One of the best things about getting an iPhone is simplicity of choice.
Every year Apple releases two phones, the iPhone and the iPhone Plus, and picking between them is as simple as answering, “small screen or big screen, one camera or two?”
That changes this year with Apple, all in the same breath announcing both the iPhone 8 and 8 Plus, and the flashier, more superior iPhone X.
Apple says the iPhone X represents the future. It’s got a borderless display, one of the best cameras in the biz, and an innovative new facial recognition system that does more than just unlock your phone.
Meanwhile, the iPhone 8 and 8 Plus are more iterative updates with minor cosmetic changes and as per usual, a bump in specs.
But to stop there would be an injustice.
Even with the shiny new iPhone X on the horizon, the iPhone 8 and 8 Plus are amazing smartphones. In 2017, they may not look the part, but they are definitely some of the best you can buy today. Oh, and they won’t cost you US$ 1,000.
Back to Back Glass
The tale of the iPhone 8 is one that’s forged in glass. The back of the iPhone 8 is soft to the touch, not as slippery as metal, and unlike most other all-glass phones available today, surprisingly not as much a fingerprint magnet.
Apple says it’s made from the toughest kind of glass around, but even if that were so, glass is still prone to shattering if dropped, so it is in your best interest to case up from the get go.
Of course, if you do that, you cover up its new, more elegant finish, and there’d be no telling your new phone apart from last year’s model.
Wireless charging, finally!
Because its back is made of glass instead of aluminum, electric energy can now pass through, allowing the iPhone 8 to be the first iPhone to support wireless charging, meaning you can plop it onto a Qi-standard wireless charging mat to power up — no need for cables.
Some are quick to point out that Apple isn’t the first with this technology; Android phones have had it for many years, but with potentially millions of iPhones supporting it, it’s only a matter of time till wireless charging becomes ubiquitous.
If you’re considering the iPhone 8 purely for its wireless charging abilities, take pause. A wireless charger will set you back by at least US$ 59, and there are currently only a handful of establishments that offer wireless charging on tabletops. That might change soon, and only then will it truly be worth it, unless you’ve already outfitted your home with the essentials.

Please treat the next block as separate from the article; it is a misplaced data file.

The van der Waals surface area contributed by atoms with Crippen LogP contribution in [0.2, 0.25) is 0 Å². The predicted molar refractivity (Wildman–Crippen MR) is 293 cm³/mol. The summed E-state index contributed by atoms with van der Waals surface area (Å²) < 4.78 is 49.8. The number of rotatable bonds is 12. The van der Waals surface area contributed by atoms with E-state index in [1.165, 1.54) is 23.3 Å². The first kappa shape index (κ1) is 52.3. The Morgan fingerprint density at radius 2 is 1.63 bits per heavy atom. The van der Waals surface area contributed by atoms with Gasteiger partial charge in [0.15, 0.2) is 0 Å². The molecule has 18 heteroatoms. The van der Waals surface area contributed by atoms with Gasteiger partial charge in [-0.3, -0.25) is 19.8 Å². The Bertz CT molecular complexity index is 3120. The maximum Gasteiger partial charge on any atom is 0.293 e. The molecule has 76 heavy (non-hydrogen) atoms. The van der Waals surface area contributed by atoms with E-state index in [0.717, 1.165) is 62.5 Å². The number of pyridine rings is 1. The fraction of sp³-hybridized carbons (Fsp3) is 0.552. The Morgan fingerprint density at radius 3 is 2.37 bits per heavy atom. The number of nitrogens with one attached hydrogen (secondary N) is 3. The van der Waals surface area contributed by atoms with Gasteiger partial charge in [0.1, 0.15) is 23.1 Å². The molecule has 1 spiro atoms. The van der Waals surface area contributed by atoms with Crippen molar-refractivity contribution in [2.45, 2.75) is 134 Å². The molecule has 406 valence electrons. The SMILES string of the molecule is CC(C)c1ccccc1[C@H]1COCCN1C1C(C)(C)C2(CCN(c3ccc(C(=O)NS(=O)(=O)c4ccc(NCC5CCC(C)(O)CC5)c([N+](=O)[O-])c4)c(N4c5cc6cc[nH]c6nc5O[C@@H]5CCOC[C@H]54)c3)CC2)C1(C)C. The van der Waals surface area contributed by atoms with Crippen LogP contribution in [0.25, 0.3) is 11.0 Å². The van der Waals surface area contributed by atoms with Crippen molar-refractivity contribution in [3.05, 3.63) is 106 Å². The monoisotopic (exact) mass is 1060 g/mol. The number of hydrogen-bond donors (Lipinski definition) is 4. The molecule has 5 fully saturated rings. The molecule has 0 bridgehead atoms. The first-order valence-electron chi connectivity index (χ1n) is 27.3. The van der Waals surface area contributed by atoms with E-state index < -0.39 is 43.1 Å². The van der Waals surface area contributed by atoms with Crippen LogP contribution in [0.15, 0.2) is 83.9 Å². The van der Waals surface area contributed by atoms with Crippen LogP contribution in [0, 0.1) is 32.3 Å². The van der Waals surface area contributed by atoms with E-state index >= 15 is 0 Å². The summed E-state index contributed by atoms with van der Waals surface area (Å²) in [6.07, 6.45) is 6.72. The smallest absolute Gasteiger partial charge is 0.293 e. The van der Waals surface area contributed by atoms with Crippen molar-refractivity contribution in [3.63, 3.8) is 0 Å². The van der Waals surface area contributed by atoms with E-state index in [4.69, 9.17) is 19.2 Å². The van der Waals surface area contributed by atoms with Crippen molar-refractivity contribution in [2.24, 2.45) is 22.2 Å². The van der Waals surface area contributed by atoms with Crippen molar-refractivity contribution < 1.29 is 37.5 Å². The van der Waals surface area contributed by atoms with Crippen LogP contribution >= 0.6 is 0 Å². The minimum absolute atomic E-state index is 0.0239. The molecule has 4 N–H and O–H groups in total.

There’s an almost hyperbolic bit of marketing that goes into the naming of the iPhone 8’s new processor called the A11 Bionic, but in the case of this new system-on-a-chip (SoC) and the things it can do, it’s probably justified. Third-party lab tests reveal this new chip is as fast as a laptop computer.
On the surface, real-world benefits include a snappier interface, apps that load faster, better battery life, a smarter camera that takes more colorful photos and performs better in low light, video with higher frame rates, and the 3D face mapping needed by its new Portrait Lighting feature.
Then there are the not so obvious stuff. The Bionic chip’s built-in neural engine is part of Apple’s efforts to keep artificial intelligence processing on your device where it’s safer versus on the cloud (look up Apple’s “differential privacy”). Apple is also setting the stage for a richer AR-app ecosystem by creating high-powered devices that can support new immersive augmented reality applications.
Best Camera Ever
If there’s one compelling reason to upgrade to the iPhone 8, it would be for its camera. For years the iPhone trailed behind Samsung phones in terms of camera performance and image quality. Then the iPhone 7 Plus came along with a camera that could keep up.
This year though, the iPhone 8 has the potential to blow competition out of the water. In fact, in a recent report by DxOMark, an often referred to guide for measuring smartphone camera performance, the iPhone 8 and 8 Plus outscored not only last year’s iPhones, but the previous co-champs Google’s Pixel and U11 from HTC.
While on paper specs look pretty much the same — a 12-megapixel camera with an f/1.8 lens and optical image stabilization, and a second f/2.8 telephoto lens on the iPhone 8 Plus — improvements come courtesy of the a larger image sensor, and the A11 Bionic chip which gives the iPhone camera the ability to understand subjects and shooting conditions so it can process images better.
Colors pop more on the iPhone 8 and high dynamic range (HDR) mode is always on.
As a side note, the iPhone has long been praised for color-accurate photos against the more punchy colors on Samsung Galaxy smartphones. Not sure how critics will respond to this, but I argue that most users will appreciate the more vibrant photos anyway.
In low light, the improvements are light night and day.
And in some cases, as good if not better than the Samsung Galaxy Note 8.
The Note 8 does that background blur effect better than the iPhone 8 Plus.
And it brings out more colors at night.
But sometimes, it struggles to pick the proper exposure when there are bright objects in an otherwise dark scene.